Advances in the Modelling of Motorcycle Dynamics

Imperial College London, South Kensington Campus
Multibody System Dynamics (Impact Factor: 1.75). 09/2004; 12(3):251-283. DOI: 10.1023/B:MUBO.0000049195.60868.a2

ABSTRACT Starting from an existing advanced motorcycle dynamics model, which allows simulation of reasonably general motions and stability, modal and response computations for small perturbations from any trim condition, improvements are described. These concern (a) tyre/road contact geometry, (b) tyre shear force and moment descriptions, as functions of load, slip and camber, (c) tyre relaxation properties, (d) a new analytic treatment of the monoshock rear suspension mechanism with sample results, (e) parameter values describing a contemporary high performance machine and rider, (f) steady-state equilibrium and power checking and (g) steering control. In particular, the Magic Formula motorcycle tyre model is utilised and complete sets of parameter values for contemporary tyres are derived by identification methods. The new model is used for steady turning, stability, design parameter sensitivity and response to road forcing calculations. The results show the predictions of the model to be in general agreement with observations of motorcycle behaviour from the field and they suggest that frame flexibility remains an important design and analysis area, despite improvements in frame designs over recent years. Motorcycle rider parameters have significant influences on the behaviour, with results consistent with a commonly held view, that lightweight riders are more likely to suffer oscillation problems than heavyweight ones.

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Available from: Simos Evangelou, Aug 12, 2015
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    • "While a car vehicle remains stable, the stabilization of two-wheeled vehicles is required and a rider model must be included. The literature of two-wheeled vehicle stabilization is recent [19] [18] [20]. Generally, a two-layer controller is adopted to track the reference road trajectory and an inner controller stabilizes the longitudinal and lateral dynamics. "
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    ABSTRACT: This paper presents a motorcycle direct dynamic formulation by the Jourdain's principle approach. This vehicle is considered as an assembly of six rigid bodies and the resulting equation of motion allows to simulate 11 degrees of freedom. The vehicle geometry is described and a step-by-step procedure is introduced to evaluate the kinematics and the generalised efforts of the considered vehicle. In addition, to simulate the equation of motion, a Lyapunov-based stabilisation is developed to assess the vehicle behaviour in response to a propulsion/braking torque applied on the vehicle's wheels and a rider torque exerted on the motorcycle's handlebar. Simulation results reveal some dynamic features such as load transfer and counter-steering phenomena.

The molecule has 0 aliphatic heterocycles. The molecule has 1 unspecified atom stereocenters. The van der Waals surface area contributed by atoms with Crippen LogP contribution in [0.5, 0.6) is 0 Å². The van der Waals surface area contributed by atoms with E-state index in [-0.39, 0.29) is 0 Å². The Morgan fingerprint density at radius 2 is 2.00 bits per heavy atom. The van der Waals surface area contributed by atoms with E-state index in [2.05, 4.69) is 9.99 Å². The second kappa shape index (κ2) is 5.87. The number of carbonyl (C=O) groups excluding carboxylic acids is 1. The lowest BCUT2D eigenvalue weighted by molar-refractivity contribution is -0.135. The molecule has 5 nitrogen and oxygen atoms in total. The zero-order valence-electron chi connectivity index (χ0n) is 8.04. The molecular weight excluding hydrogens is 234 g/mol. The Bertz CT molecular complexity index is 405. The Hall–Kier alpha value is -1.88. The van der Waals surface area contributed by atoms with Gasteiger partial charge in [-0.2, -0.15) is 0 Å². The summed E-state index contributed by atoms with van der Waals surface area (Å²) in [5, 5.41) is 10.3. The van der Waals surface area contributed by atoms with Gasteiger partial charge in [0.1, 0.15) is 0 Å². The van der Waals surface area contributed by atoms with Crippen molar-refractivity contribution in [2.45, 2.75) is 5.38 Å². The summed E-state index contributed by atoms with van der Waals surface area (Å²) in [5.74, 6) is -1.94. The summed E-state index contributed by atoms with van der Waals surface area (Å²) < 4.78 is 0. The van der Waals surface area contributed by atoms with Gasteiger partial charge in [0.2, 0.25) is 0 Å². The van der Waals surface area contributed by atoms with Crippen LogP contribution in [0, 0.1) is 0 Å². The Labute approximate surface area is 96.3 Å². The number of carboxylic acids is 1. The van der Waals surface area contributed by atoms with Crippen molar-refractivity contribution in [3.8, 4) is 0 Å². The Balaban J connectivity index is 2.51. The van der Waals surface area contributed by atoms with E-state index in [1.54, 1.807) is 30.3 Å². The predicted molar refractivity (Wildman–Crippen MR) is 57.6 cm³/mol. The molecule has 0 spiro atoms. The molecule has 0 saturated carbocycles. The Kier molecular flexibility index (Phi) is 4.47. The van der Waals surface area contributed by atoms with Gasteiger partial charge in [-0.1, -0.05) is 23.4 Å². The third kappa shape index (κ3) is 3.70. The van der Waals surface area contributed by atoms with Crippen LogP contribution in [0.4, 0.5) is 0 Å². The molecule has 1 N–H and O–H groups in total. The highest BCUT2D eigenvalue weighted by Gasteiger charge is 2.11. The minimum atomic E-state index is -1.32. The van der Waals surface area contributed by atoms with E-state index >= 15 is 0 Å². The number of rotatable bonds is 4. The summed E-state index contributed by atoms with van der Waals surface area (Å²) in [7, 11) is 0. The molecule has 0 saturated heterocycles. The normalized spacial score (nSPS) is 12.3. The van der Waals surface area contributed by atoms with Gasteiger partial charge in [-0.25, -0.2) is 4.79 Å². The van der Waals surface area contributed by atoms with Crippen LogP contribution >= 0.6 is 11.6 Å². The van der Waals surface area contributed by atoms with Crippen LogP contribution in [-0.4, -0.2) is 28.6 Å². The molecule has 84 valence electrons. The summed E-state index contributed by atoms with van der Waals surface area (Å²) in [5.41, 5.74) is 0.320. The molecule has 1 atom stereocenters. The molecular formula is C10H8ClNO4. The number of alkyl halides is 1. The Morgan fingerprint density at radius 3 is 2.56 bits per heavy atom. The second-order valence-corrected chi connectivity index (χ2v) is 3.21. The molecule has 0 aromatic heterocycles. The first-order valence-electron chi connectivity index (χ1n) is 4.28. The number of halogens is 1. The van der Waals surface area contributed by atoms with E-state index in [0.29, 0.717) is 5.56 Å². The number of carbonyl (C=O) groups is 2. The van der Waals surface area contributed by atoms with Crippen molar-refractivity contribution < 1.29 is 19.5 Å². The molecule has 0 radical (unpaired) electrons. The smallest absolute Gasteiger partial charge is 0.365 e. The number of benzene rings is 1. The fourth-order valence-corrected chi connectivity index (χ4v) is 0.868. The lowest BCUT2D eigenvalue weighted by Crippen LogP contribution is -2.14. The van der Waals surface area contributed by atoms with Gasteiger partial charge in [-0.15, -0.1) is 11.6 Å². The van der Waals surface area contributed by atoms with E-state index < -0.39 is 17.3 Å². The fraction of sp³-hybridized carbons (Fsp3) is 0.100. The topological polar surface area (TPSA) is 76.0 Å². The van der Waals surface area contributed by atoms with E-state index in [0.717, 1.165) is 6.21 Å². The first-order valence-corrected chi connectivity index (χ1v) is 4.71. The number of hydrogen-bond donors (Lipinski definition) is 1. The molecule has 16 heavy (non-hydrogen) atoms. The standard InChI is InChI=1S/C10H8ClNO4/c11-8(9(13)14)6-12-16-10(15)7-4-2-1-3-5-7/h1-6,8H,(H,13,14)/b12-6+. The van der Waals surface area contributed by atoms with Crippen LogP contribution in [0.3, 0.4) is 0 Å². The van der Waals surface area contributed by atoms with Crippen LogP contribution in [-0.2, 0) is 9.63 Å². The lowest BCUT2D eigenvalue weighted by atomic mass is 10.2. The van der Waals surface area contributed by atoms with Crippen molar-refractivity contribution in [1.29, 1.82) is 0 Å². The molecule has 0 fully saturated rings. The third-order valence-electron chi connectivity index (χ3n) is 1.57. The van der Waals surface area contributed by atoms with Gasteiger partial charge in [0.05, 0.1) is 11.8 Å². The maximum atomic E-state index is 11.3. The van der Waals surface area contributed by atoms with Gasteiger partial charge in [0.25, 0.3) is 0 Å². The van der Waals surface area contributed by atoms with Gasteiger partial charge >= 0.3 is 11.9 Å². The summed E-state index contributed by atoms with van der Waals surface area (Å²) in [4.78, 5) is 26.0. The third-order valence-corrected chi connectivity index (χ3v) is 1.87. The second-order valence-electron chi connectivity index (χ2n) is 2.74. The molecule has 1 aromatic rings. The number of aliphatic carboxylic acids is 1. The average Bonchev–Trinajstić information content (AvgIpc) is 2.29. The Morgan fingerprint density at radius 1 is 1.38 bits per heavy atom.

Vehicle System Dynamics 05/2013; 51(5). DOI:10.1080/00423114.2012.762536 · 0.87 Impact Factor
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    • "He studied the motorcycle's stability and sensitivity to geometric and tire parameters. In the last years, more accurate nonlinear models were given in [17] [18]. "
    Bicycle and Motorcycle Dynamics; 01/2013
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    • "According to the assumed number of rigid bodies, a number of corresponding degrees of freedom which characterizes the system motion is considered. Then, motorcycle's motion can be characterized by two main modes: in-plane mode representing movements in its plane of symmetry (longitudinal and pitch displacements) and the out-of-plane mode represented by the lateral dynamics when cornering [17]. "
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    ABSTRACT: The main objective of this paper is the reconstruc-tion of lateral dynamics and both roll angle and steering torque of single track vehicles (motorcycle, scooter, etc.). For that purpose, the well-known motorcycle model developed by Sharp in 1971 is used. This model characterizes the lateral dynamics of a motorcycle [16]. The roll angle is not observable in the obtained structure, for overcoming this problem, the model is transformed in order to take into account the roll angle as an unknown input as well as the steering torque. A Proportional two integrals (P2I) observer is then proposed for estimating simultaneously all the variable states, the lateral forces and both roll angle and steering torque. This study is a part of the ongoing work of the research team on the design of preventive safety systems for motorcycles users. Simulation results and discussions are given in order to illustrate the effectiveness of the proposed observer.
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